There’s A First Time For Everything

Darryll Robson Darryll Robson
Expert Contributor
September 11th, 2017

Lifetime reader of comics and fan of Planet of the Apes. When the two combine I can barely contain myself. Image, Boom and Titan comics fight for shelf space with Doctor Who DVDs.

There’s A First Time For Everything
Comics
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It's not just first issues that are milestones for comic book fans, there are many experiences that can be classed as a 'first'. Our contributor, Darryll Robson, takes a stroll through the firsts that define his comic book fandom.

There's a first time for everything.

Truer words have never been spoken and the wonderful world of comics is full of firsts; first issues; first stories for certain characters; first experiences of the industry. Each first is a starting point to larger experiences which are as varied as the genres in the comic book industry.

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This year was a first for me; the first time I had submitted a comic book script to a publisher. It was part of the Top Cow Annual Talent Hunt which is in the initial submission stage. I have written a couple of comics previously, for myself mostly, although I have self-printed a couple of ‘zine type comics. However, after seeing the publicity about this years’ Talent Hunt, I bit the bullet and applied myself to writing a full script. It wasn’t easy and because it was the first time I’d produced a script for someone else, I wasn’t sure exactly how much or what style to write in. How well did I do? Time will tell. The ‘Hunt’ is open until December this year but the initial experience was a challenge: an inspirational one. I have already started work on another script, a new creation, but written with an unknown artist in mind. Therefore, I am applying myself in a more professional manner.

The experience has changed the way I think about my own work and has shown that after 30 plus years of reading comics I’m still having first experiences.

Image : Beano blast from the past | © Sarah Joy/Flickr

My initial introduction to comics came through the Beano. As a child I was always reading and when we went on holiday I would try to find something to read. At the time the Beano produced Library Editions which were mini comic books that followed one of the characters from the Beano or Dandy through an adventure. I would pick up a handful of these on the first day of our holiday and then consume them over the next couple of weeks. These little black and white books were easy to find in the local newsagents and cheap enough to buy a few at a time without spending all of my pocket money. This was my first real experience of comic books; summer holiday reading. From there an obsession grew.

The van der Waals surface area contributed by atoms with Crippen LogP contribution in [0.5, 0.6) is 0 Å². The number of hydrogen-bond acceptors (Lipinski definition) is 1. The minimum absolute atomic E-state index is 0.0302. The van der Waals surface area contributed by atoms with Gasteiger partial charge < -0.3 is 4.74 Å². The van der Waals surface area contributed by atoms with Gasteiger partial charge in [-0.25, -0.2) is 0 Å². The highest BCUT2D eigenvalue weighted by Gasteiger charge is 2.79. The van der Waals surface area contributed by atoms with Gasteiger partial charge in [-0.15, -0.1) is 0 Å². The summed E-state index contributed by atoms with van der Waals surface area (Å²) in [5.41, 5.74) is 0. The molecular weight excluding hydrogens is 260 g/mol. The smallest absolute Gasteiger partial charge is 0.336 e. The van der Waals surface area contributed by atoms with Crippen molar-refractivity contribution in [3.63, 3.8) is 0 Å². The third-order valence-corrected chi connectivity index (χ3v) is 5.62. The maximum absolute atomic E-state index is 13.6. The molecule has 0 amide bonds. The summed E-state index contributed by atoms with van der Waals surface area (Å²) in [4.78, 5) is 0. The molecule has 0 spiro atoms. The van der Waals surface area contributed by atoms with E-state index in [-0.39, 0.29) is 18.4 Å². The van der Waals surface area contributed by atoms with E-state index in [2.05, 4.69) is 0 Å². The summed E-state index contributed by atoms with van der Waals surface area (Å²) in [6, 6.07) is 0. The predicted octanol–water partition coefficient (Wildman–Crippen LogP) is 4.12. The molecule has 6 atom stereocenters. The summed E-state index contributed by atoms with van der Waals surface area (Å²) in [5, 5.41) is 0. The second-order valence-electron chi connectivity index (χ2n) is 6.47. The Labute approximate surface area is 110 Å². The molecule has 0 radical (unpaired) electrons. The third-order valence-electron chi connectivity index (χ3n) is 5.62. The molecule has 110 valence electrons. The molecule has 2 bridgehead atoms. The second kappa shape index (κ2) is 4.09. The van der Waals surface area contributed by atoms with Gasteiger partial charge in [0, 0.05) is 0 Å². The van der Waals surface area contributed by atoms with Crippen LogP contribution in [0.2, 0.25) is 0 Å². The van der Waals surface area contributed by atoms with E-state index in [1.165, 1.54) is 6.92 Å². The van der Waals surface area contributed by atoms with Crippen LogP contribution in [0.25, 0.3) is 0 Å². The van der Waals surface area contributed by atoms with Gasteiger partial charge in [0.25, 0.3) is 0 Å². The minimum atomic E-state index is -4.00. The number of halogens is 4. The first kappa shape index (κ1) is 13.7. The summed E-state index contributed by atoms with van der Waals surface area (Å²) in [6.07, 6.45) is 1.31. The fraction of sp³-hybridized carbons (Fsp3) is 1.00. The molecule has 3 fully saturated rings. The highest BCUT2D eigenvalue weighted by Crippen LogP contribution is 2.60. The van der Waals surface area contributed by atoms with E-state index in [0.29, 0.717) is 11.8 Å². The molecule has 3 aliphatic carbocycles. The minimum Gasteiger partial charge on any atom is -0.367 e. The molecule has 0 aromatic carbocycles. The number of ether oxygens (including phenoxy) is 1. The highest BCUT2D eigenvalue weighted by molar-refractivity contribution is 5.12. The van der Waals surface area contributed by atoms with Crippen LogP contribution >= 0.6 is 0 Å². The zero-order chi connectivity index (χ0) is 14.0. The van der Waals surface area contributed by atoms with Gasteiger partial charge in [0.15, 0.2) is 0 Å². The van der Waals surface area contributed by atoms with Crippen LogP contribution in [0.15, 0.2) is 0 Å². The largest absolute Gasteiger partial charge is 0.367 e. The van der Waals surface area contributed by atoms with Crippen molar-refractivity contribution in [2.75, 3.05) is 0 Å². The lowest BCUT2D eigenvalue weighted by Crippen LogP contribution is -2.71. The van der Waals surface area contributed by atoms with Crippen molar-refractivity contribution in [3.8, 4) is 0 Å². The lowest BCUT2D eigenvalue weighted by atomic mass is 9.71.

The first comic to grasp me and hold on tight was Transformers. In the UK Marvel had its own publishing house where it used to repackage a lot of the American titles for the British news-stands. Titles like Spider-Man, Planet of the Apes, and The Avengers had been around in some form or other for decades but it was the publication of the cartoon/toy tie in Transformers that became my early teenage obsession. The beauty of the UK transformers comic was that a whole universe of new stories were created by Simon Furman to fill up the weekly issues while the American counterparts worked ahead.

In 1986, issue # 78 of The Transformers was release featuring part one of the story line Target: 2006. For me that story was a game changer. After being told by Marvel that he wasn’t allowed to do anything that may contradict what the Americans were doing, Simon Furman turned to the characters in the up-coming Transformers animated movie for inspiration. He took the futuristic version of the characters and brought them back in time for an epic story that would have ramifications for years to come. Target: 2006 was an immense, action packed story that features some of my all-time favourite moments in Transformers history. I still read and re-read it now.

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It changed not only what I expected from comics, intellectual story lines that laid the ground work for continued adventures, but also raised my standard for story telling both through scripts and via dynamic art work.

Image: The Sandman #41 DC Comics